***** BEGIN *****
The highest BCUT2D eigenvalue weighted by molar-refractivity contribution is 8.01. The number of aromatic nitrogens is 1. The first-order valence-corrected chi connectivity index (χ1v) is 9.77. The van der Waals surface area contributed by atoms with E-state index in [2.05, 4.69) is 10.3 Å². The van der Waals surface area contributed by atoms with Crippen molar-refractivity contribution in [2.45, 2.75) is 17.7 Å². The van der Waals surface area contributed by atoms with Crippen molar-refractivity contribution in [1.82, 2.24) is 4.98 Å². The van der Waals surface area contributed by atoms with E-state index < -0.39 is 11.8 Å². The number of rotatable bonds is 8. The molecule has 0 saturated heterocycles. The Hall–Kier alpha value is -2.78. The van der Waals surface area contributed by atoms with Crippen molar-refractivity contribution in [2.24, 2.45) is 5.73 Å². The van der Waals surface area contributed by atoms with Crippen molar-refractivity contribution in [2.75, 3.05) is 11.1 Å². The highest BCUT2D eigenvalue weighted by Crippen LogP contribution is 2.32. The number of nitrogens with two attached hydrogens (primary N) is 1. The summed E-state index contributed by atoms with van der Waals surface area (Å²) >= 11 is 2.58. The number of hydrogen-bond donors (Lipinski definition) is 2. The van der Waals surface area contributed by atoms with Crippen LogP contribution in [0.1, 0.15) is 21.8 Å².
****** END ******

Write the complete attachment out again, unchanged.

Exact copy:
The highest BCUT2D eigenvalue weighted by molar-refractivity contribution is 8.01. The number of aromatic nitrogens is 1. The first-order valence-corrected chi connectivity index (χ1v) is 9.77. The van der Waals surface area contributed by atoms with E-state index in [2.05, 4.69) is 10.3 Å². The van der Waals surface area contributed by atoms with Crippen molar-refractivity contribution in [2.45, 2.75) is 17.7 Å². The van der Waals surface area contributed by atoms with Crippen molar-refractivity contribution in [1.82, 2.24) is 4.98 Å². The van der Waals surface area contributed by atoms with E-state index < -0.39 is 11.8 Å². The number of rotatable bonds is 8. The molecule has 0 saturated heterocycles. The Hall–Kier alpha value is -2.78. The van der Waals surface area contributed by atoms with Crippen molar-refractivity contribution in [2.24, 2.45) is 5.73 Å². The van der Waals surface area contributed by atoms with Crippen molar-refractivity contribution in [2.75, 3.05) is 11.1 Å². The highest BCUT2D eigenvalue weighted by Crippen LogP contribution is 2.32. The number of nitrogens with two attached hydrogens (primary N) is 1. The summed E-state index contributed by atoms with van der Waals surface area (Å²) >= 11 is 2.58. The number of hydrogen-bond donors (Lipinski definition) is 2. The van der Waals surface area contributed by atoms with Crippen LogP contribution in [0.1, 0.15) is 21.8 Å².